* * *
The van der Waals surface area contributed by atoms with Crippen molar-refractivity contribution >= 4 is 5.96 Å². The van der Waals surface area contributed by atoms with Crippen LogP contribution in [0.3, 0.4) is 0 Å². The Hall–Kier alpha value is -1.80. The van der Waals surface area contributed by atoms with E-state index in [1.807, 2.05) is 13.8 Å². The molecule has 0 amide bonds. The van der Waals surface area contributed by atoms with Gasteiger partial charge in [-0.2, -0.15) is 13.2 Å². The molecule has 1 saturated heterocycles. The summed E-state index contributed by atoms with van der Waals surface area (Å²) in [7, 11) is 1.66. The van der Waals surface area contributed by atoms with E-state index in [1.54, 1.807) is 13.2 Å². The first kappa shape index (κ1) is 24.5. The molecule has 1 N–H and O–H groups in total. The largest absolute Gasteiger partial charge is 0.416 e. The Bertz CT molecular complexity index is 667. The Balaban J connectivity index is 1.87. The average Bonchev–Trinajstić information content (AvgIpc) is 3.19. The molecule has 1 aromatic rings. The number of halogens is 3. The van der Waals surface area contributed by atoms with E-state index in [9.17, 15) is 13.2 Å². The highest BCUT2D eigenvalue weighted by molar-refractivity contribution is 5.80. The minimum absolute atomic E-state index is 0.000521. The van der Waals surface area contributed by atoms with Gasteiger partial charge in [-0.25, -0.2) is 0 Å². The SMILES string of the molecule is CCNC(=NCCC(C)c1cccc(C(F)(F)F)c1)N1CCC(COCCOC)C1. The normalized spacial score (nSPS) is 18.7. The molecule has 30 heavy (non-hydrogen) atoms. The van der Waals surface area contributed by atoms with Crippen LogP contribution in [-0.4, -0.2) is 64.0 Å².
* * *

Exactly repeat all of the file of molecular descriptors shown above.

The van der Waals surface area contributed by atoms with Crippen molar-refractivity contribution >= 4 is 5.96 Å². The van der Waals surface area contributed by atoms with Crippen LogP contribution in [0.3, 0.4) is 0 Å². The Hall–Kier alpha value is -1.80. The van der Waals surface area contributed by atoms with E-state index in [1.807, 2.05) is 13.8 Å². The molecule has 0 amide bonds. The van der Waals surface area contributed by atoms with Gasteiger partial charge in [-0.2, -0.15) is 13.2 Å². The molecule has 1 saturated heterocycles. The summed E-state index contributed by atoms with van der Waals surface area (Å²) in [7, 11) is 1.66. The van der Waals surface area contributed by atoms with E-state index in [1.54, 1.807) is 13.2 Å². The first kappa shape index (κ1) is 24.5. The molecule has 1 N–H and O–H groups in total. The largest absolute Gasteiger partial charge is 0.416 e. The Bertz CT molecular complexity index is 667. The Balaban J connectivity index is 1.87. The average Bonchev–Trinajstić information content (AvgIpc) is 3.19. The molecule has 1 aromatic rings. The number of halogens is 3. The van der Waals surface area contributed by atoms with E-state index in [9.17, 15) is 13.2 Å². The highest BCUT2D eigenvalue weighted by molar-refractivity contribution is 5.80. The minimum absolute atomic E-state index is 0.000521. The van der Waals surface area contributed by atoms with Gasteiger partial charge in [-0.25, -0.2) is 0 Å². The SMILES string of the molecule is CCNC(=NCCC(C)c1cccc(C(F)(F)F)c1)N1CCC(COCCOC)C1. The normalized spacial score (nSPS) is 18.7. The molecule has 30 heavy (non-hydrogen) atoms. The van der Waals surface area contributed by atoms with Crippen LogP contribution in [-0.4, -0.2) is 64.0 Å².